Friday, December 31, 2010

Window on Eurasia: Putin’s Return to Presidency Wouldn’t ‘Automatically Solve Anything,’ Dugin Says

Paul Goble

Staunton, December 31 – “Russia is living through the end of the Putin cycle,” Aleksandr Dugin says, and consequently, “even if Putin will come back, his return will not automatically decide anything.” Instead, the Eurasianist commentator says, that step “will be not an answer but a new question.”
In an essay on the Evrazia site today, Dugin says that he along with many others feel that “together with the end of 2010 is ending a definite cycle in Russian politics” and that while those in power seek to “give the impression that all is as before,” this “does not convince anyone” that things are not shifting in a fundamental way (
Dugin begins with the assertion that “the power of Yeltsin in the 1990s was illegitimate” and that Vladimir Putin ultimately legitimized his position by taking steps like preventing the disintegration of Russia, building the vertical of power, driving the oligarchs out of politics, and strengthening the siloviki.
These steps “satisfied the majority” and made Putin “legitimate” both in comparison with Yeltsin and on his own. At the same time, however, Dugin argues that in comparison with Yeltsin, Putin turned only “90 degrees and not 180.” He stopped a process but he did not “turn onto a new direction.”
That was enough for the early 1990s and it is enough for those in Putin’s entourage who even now talk about preserving the status quo. But in fact, Dugin suggests, the last time Putin could have continued on that basis was in 2008 when he could have become “a ‘Russian Lukashenka, whom the masses would have loved, the elites feared, and the West hated.”
Instead, Putin “preferred to act differently” and to hand over the presidency to Dmitry Medvedev. “That meant the end” or at least the beginning of the end of the Putin cycle because it was “intended as a step toward liberalism, the West and the oligarchy” rather than a true continuation of what Putin had been doing up to then.
In the Russian system today, Dugin says, there are three “politological zones,” which he designates as “Russia-1,” “Russia-2,” and “Russia-3.” The first of these supports a continuation of the Putin compromise, something that is clearly impossible and would not be sustained even by Putin’s repudiation of Medvedev’s current approach.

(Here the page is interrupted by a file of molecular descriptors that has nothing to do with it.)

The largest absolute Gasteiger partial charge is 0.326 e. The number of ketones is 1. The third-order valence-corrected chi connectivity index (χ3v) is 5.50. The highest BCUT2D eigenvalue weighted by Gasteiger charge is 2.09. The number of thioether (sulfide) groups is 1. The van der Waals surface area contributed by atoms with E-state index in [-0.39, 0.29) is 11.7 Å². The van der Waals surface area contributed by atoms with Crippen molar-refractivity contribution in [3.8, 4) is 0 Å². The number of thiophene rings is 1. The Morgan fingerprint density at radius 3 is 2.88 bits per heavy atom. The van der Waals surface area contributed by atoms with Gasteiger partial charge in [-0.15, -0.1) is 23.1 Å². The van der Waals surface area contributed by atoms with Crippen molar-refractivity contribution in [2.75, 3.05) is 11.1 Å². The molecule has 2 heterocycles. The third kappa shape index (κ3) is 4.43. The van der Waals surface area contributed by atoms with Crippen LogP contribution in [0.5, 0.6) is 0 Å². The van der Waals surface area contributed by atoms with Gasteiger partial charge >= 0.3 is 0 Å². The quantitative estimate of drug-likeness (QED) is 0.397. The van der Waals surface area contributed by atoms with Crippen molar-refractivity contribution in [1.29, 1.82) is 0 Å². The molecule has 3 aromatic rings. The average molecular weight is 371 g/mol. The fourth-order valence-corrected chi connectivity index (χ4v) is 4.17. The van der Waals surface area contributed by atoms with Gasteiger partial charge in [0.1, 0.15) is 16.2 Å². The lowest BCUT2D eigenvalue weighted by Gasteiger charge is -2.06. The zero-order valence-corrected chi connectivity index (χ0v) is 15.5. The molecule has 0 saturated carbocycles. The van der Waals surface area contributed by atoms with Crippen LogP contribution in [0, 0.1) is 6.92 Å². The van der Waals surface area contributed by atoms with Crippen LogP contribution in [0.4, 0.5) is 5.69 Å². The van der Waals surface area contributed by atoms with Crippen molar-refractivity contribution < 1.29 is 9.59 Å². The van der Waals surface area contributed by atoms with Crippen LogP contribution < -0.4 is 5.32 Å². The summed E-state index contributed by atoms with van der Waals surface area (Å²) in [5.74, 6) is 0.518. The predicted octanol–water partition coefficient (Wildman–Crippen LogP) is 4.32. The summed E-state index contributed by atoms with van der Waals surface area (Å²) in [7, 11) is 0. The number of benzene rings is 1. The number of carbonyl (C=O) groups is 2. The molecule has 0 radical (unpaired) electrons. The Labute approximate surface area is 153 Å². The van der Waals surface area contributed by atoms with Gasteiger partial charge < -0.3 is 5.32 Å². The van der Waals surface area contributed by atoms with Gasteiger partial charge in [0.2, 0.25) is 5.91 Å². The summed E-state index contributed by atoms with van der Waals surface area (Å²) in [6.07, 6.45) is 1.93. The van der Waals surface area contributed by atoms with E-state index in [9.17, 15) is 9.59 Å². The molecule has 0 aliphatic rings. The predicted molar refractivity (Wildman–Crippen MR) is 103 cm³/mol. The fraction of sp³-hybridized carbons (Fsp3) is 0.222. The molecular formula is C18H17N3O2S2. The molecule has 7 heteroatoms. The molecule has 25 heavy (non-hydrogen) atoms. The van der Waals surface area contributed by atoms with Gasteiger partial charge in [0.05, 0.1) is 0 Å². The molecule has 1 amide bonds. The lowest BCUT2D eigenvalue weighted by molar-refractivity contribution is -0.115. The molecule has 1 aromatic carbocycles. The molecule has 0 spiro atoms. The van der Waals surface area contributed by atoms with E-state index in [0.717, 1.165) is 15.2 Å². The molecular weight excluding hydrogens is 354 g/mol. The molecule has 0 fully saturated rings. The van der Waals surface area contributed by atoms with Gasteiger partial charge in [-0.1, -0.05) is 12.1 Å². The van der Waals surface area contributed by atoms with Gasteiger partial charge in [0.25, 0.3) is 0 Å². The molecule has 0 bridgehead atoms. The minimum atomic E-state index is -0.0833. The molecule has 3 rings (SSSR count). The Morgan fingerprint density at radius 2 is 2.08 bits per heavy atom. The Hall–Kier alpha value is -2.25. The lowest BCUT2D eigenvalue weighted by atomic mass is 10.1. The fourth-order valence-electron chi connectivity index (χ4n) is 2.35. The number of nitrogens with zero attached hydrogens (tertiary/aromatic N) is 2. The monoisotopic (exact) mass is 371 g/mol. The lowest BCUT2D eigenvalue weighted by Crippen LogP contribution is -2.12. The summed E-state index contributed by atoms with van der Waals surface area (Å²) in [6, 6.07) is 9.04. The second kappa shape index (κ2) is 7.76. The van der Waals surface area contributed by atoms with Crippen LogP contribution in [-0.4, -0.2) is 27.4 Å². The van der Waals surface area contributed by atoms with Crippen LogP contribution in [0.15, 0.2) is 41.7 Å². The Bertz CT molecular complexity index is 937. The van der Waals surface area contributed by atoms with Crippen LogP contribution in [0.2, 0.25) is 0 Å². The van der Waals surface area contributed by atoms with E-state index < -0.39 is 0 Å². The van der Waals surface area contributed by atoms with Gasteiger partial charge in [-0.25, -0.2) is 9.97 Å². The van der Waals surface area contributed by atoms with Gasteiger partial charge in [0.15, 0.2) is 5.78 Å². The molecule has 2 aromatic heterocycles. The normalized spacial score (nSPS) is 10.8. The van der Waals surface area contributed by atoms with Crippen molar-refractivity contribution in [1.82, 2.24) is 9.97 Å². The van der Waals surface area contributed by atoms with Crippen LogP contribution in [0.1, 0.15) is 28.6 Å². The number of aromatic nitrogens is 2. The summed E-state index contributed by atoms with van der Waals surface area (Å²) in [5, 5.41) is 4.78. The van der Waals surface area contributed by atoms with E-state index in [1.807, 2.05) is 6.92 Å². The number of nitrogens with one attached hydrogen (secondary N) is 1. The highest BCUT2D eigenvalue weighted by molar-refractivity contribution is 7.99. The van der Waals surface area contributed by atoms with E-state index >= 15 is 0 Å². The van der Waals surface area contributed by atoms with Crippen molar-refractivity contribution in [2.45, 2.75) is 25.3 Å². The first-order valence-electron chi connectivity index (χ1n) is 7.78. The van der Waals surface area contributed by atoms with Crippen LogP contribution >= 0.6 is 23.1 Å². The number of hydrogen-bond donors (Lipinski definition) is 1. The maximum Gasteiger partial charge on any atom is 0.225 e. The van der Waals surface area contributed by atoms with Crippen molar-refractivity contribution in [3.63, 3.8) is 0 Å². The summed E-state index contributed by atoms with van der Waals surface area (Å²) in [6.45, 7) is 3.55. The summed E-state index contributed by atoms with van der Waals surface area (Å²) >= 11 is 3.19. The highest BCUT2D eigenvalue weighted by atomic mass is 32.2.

The second, the Eurasian leader says, involves “pure Westernism, liberalism and reformism in the Yeltsin spirit” and seeks “modernization, democratization, rapprochement with the West, globalization and the destruction of the Putin vertical.” In short, Russia-2 is “the orange field.”
The third, Dugin says, is “the much less well-formed ideologically and organizationally position of the popular masses of Russia who are drawn to order, a strong power, social defense, nationalism and patriotism” and who don’t like “the Westernization of Russian society.” It is “an enormous social base but does not have in practice any political representation.”
Under Putin, the Russian political system was “dominated by Russia-1,” which situated itself between the “orange” Russia-2 and the “black” Russia-3. That ended with the emergence of the tandem in 2008, Dugin says, when a “gray” Russia emerged, given that Medvedev adopted a position between the “gray” compromise of the Putin system and the “orange” one of Russia-2.
Medvedev’s trajectory, the Eurasianist continues, is “from the gray toward the orange, and ir remains only to guess to what point it will go on this path.” One can “easily foresee” that it will lead to “the territorial disintegration of Russia, the sharpening of civil conflict, a revenge of the liberals, and a sharp decline in the importance of Russia in the international sphere.”
As for Putin, Dugin says, the former president should “logically” move in the direction of Russia-3 or “the black segment.” But “Putin is not moving in this direction and occupies precisely that place which he occupied earlier – in the middle of the gray zone.” And that points to a serious problem.
Putin, Dugin says, faces “a serious problem – the context [within which he must act ] has changed, but the forms of his political thought have remained the same.” In short, he has not adapted, and that in turn means that Putin is simply marking time, something that does not work to his benefit as Russia continues to evolve.
“Before our eyes,” the Eurasian leader argues, “the process of the disaggregation of the existing political system of Russia will begin in 2011: the zone of the gray segment will continually be reduced in size, while the ‘orange’ and the ‘gray’ (Russia-2 and Russia-3) will gather force.”
Consequently, Dugin says, “already now the split of the tandem cannot become aa real political event and enliven political processes.” And that in turn reflects the new reality that Putin’s “dominant” gray zone “has exhausted its resources. One must look beyond its borders.” Putin hasn’t done so, and unless he changes, his return by itself would not solve anything.

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